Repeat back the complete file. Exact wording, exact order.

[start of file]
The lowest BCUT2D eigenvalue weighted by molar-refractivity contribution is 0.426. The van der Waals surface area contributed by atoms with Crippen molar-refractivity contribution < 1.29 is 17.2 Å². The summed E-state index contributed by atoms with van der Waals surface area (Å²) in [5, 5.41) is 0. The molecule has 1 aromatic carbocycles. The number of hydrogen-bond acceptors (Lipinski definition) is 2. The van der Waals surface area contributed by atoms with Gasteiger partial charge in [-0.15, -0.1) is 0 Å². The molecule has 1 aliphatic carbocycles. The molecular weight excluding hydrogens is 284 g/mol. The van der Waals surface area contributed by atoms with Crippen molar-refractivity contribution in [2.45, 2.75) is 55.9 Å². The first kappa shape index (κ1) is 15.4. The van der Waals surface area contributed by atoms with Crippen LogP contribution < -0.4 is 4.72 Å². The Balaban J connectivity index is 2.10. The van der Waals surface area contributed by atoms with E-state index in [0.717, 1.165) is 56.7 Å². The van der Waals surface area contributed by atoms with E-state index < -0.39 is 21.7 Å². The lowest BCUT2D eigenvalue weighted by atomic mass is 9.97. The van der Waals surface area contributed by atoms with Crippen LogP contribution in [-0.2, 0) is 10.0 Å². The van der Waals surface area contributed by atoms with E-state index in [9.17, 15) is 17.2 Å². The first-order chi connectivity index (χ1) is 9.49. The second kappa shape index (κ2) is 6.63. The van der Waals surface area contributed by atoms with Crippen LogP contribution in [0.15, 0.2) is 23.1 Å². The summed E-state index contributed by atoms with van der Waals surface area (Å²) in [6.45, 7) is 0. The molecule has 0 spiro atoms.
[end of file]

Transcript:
The lowest BCUT2D eigenvalue weighted by molar-refractivity contribution is 0.426. The van der Waals surface area contributed by atoms with Crippen molar-refractivity contribution < 1.29 is 17.2 Å². The summed E-state index contributed by atoms with van der Waals surface area (Å²) in [5, 5.41) is 0. The molecule has 1 aromatic carbocycles. The number of hydrogen-bond acceptors (Lipinski definition) is 2. The van der Waals surface area contributed by atoms with Gasteiger partial charge in [-0.15, -0.1) is 0 Å². The molecule has 1 aliphatic carbocycles. The molecular weight excluding hydrogens is 284 g/mol. The van der Waals surface area contributed by atoms with Crippen molar-refractivity contribution in [2.45, 2.75) is 55.9 Å². The first kappa shape index (κ1) is 15.4. The van der Waals surface area contributed by atoms with Crippen LogP contribution < -0.4 is 4.72 Å². The Balaban J connectivity index is 2.10. The van der Waals surface area contributed by atoms with E-state index in [0.717, 1.165) is 56.7 Å². The van der Waals surface area contributed by atoms with E-state index < -0.39 is 21.7 Å². The lowest BCUT2D eigenvalue weighted by atomic mass is 9.97. The van der Waals surface area contributed by atoms with Crippen LogP contribution in [-0.2, 0) is 10.0 Å². The van der Waals surface area contributed by atoms with E-state index in [9.17, 15) is 17.2 Å². The first-order chi connectivity index (χ1) is 9.49. The second kappa shape index (κ2) is 6.63. The van der Waals surface area contributed by atoms with Crippen LogP contribution in [0.15, 0.2) is 23.1 Å². The summed E-state index contributed by atoms with van der Waals surface area (Å²) in [6.45, 7) is 0. The molecule has 0 spiro atoms.